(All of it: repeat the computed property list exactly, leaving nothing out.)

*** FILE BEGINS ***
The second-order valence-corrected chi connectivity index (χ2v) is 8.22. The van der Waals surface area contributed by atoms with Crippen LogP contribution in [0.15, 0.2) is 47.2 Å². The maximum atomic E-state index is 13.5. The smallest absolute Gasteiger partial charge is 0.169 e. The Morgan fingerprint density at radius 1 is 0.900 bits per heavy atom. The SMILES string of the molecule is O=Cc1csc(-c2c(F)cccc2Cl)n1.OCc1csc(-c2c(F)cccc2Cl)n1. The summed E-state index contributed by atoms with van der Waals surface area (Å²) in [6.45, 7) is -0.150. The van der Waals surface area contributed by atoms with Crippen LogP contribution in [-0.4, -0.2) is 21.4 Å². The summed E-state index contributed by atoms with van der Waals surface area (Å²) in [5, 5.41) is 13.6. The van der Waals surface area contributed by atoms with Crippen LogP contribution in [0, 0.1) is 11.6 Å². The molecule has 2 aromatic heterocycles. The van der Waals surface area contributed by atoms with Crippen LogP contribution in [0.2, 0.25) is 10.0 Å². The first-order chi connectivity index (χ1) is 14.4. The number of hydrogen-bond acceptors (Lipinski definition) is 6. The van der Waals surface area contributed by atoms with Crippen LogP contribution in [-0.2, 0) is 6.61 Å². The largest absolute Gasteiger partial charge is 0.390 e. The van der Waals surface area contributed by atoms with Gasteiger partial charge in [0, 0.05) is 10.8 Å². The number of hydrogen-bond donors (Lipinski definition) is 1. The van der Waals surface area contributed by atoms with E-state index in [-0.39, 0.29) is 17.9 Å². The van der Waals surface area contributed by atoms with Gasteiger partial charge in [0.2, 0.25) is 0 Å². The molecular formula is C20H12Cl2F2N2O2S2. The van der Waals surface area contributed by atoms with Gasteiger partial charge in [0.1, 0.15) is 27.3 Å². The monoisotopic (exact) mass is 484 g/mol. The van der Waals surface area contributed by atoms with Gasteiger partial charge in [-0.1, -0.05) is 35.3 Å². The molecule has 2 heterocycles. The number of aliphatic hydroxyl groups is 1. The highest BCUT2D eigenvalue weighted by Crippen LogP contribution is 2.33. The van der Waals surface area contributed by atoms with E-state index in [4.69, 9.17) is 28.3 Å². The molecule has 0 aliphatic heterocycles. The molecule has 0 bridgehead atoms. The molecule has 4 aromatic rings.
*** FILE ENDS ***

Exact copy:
The second-order valence-corrected chi connectivity index (χ2v) is 8.22. The van der Waals surface area contributed by atoms with Crippen LogP contribution in [0.15, 0.2) is 47.2 Å². The maximum atomic E-state index is 13.5. The smallest absolute Gasteiger partial charge is 0.169 e. The Morgan fingerprint density at radius 1 is 0.900 bits per heavy atom. The SMILES string of the molecule is O=Cc1csc(-c2c(F)cccc2Cl)n1.OCc1csc(-c2c(F)cccc2Cl)n1. The summed E-state index contributed by atoms with van der Waals surface area (Å²) in [6.45, 7) is -0.150. The van der Waals surface area contributed by atoms with Crippen LogP contribution in [-0.4, -0.2) is 21.4 Å². The summed E-state index contributed by atoms with van der Waals surface area (Å²) in [5, 5.41) is 13.6. The van der Waals surface area contributed by atoms with Crippen LogP contribution in [0, 0.1) is 11.6 Å². The molecule has 2 aromatic heterocycles. The van der Waals surface area contributed by atoms with Crippen LogP contribution in [0.2, 0.25) is 10.0 Å². The first-order chi connectivity index (χ1) is 14.4. The number of hydrogen-bond acceptors (Lipinski definition) is 6. The van der Waals surface area contributed by atoms with Crippen LogP contribution in [-0.2, 0) is 6.61 Å². The largest absolute Gasteiger partial charge is 0.390 e. The van der Waals surface area contributed by atoms with Gasteiger partial charge in [0, 0.05) is 10.8 Å². The number of hydrogen-bond donors (Lipinski definition) is 1. The van der Waals surface area contributed by atoms with E-state index in [-0.39, 0.29) is 17.9 Å². The van der Waals surface area contributed by atoms with Gasteiger partial charge in [0.2, 0.25) is 0 Å². The molecular formula is C20H12Cl2F2N2O2S2. The van der Waals surface area contributed by atoms with Gasteiger partial charge in [0.1, 0.15) is 27.3 Å². The monoisotopic (exact) mass is 484 g/mol. The van der Waals surface area contributed by atoms with Gasteiger partial charge in [-0.1, -0.05) is 35.3 Å². The molecule has 2 heterocycles. The number of aliphatic hydroxyl groups is 1. The highest BCUT2D eigenvalue weighted by Crippen LogP contribution is 2.33. The van der Waals surface area contributed by atoms with E-state index in [4.69, 9.17) is 28.3 Å². The molecule has 0 aliphatic heterocycles. The molecule has 0 bridgehead atoms. The molecule has 4 aromatic rings.